By Mike Pearson, News staff
Youth athletes already missing out on school sports will be also relegated to the sidelines during this week’s Hamilton Indoor Games.
As public elementary and secondary school teachers continue to boycott extracurricular activities, one of Canada’s oldest indoor track meets gets underway today (Feb. 21) at Copps Coliseum.
Bill Urie, media coordinator for the Hamilton Indoor Games, said the 88th annual event will continue this year, despite a dramatic drop in registrations.
“Our numbers are down 40 per cent, probably even 50 per cent in some events,” said Urie.
The games’ registration deadline was extended from Feb. 9 to Feb. 15, but according to rules, athletes not currently competing on a school team must receive consent from a principal.
With some exceptions, the Hamilton-Wentworth District School Board suspended all school athletics in early December when teachers withdrew from voluntary activities. The job action was taken in response to the provincial Liberal government’s Bill 115 which froze wages and imposed contracts on teachers who did not previously reach agreements with their respective school boards.
“It’s going to be up to the principal of each school to whether they will allow individual athletes to compete under their school colours,” said Urie.
Despite the lag in registrations, Urie said the two-day track meet has met minimum registration numbers and will proceed.
“We’re just disappointed the conflict has gone on this long,” he said.
Meanwhile, Ancaster parent Chris Brownell was still hoping to get his Grade 9 daughter Nicole into this week’s games, despite failing to get the required signature on a consent form.
“It’s definitely disappointing for all the kids,” said Brownell.
Brownell spent about $600 on outside training to help Nicole prepare for the meet. He agreed to act as a volunteer coach for his daughter, as required by the consent form.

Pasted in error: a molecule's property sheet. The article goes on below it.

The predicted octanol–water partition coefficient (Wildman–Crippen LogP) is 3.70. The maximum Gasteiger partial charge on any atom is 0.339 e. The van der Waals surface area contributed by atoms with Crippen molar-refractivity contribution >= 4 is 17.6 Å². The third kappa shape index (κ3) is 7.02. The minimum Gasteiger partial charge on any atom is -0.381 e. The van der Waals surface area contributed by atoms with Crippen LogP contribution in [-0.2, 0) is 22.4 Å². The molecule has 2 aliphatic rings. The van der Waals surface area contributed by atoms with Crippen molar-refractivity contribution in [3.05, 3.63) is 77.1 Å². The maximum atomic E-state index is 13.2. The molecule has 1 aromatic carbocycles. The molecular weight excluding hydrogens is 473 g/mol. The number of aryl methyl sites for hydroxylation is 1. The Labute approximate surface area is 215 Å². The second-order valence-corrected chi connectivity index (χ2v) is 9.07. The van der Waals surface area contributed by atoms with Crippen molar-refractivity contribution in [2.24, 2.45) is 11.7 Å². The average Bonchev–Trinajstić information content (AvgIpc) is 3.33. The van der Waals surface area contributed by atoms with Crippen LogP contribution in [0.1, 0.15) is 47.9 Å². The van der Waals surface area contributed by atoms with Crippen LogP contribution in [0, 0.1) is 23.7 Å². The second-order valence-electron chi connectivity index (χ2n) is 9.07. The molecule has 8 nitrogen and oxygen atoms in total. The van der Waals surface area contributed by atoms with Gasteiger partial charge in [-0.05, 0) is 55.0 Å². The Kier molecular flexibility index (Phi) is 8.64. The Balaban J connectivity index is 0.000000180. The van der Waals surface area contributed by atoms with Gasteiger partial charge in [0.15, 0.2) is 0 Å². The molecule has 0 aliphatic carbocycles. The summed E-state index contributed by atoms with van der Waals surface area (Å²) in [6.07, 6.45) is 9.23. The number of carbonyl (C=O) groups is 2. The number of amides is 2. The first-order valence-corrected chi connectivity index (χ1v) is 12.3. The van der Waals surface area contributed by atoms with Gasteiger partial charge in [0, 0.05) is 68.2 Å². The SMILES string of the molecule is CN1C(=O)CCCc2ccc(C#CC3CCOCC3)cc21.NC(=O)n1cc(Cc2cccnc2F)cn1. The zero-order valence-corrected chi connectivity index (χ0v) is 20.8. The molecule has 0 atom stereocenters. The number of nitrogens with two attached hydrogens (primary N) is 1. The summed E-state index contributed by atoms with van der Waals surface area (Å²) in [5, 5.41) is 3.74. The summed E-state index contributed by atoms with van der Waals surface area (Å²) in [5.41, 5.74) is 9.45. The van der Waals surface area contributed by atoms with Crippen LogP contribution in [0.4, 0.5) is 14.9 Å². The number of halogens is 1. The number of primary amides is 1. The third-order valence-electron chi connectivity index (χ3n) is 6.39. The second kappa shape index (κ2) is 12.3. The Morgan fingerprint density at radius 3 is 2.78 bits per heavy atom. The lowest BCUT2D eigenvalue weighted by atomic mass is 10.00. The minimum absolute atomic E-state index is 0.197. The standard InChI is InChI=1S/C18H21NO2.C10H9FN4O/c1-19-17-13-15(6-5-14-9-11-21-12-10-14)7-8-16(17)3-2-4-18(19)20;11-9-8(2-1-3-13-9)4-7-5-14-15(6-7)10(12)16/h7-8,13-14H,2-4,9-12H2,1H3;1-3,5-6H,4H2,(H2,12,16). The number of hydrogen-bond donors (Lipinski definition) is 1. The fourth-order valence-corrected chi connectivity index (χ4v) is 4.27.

Nicole has competed in the event during the last two years and was looking forward to her first appearance as a high school athlete.
Chantal Mancini, local president of the Ontario Secondary School Teachers Federation of Ontario, said the union’s message to teachers has not changed since early December when members chose to withdraw from extracurriculars. While some sports, such as girls hockey have resumed, most sports remain shelved during the ongoing labour dispute.
“It’s still a wait-and-see approach,” said Mancini.
While discussions are underway between the union and the new provincial government, Mancini would not discuss specific details. Bill 115 has been repealed, but contracts imposed on teachers remain in effect. Bill 115 set out a framework for contract settlements that includes a two-year wage freeze, an end to retirement payouts of up to six months of unused sick days and a cut in annual sick days to 11 from 20.
Local MPP Ted McMeekin said restarting extracurricular activities is a major priority for the new government under Premier Kathleen Wynne and new education minister Liz Sandals.
Conducted by the 91st Highlanders Athletic Association, elementary school athletes will vie for the McDonald’s Team Trophy on Thursday. Secondary athletes will compete for the Foot Tools team trophy on Friday.
Action begins at 9:30 a.m. for elementary games and 9 a.m. for secondary events, with most events completed by 6 p.m.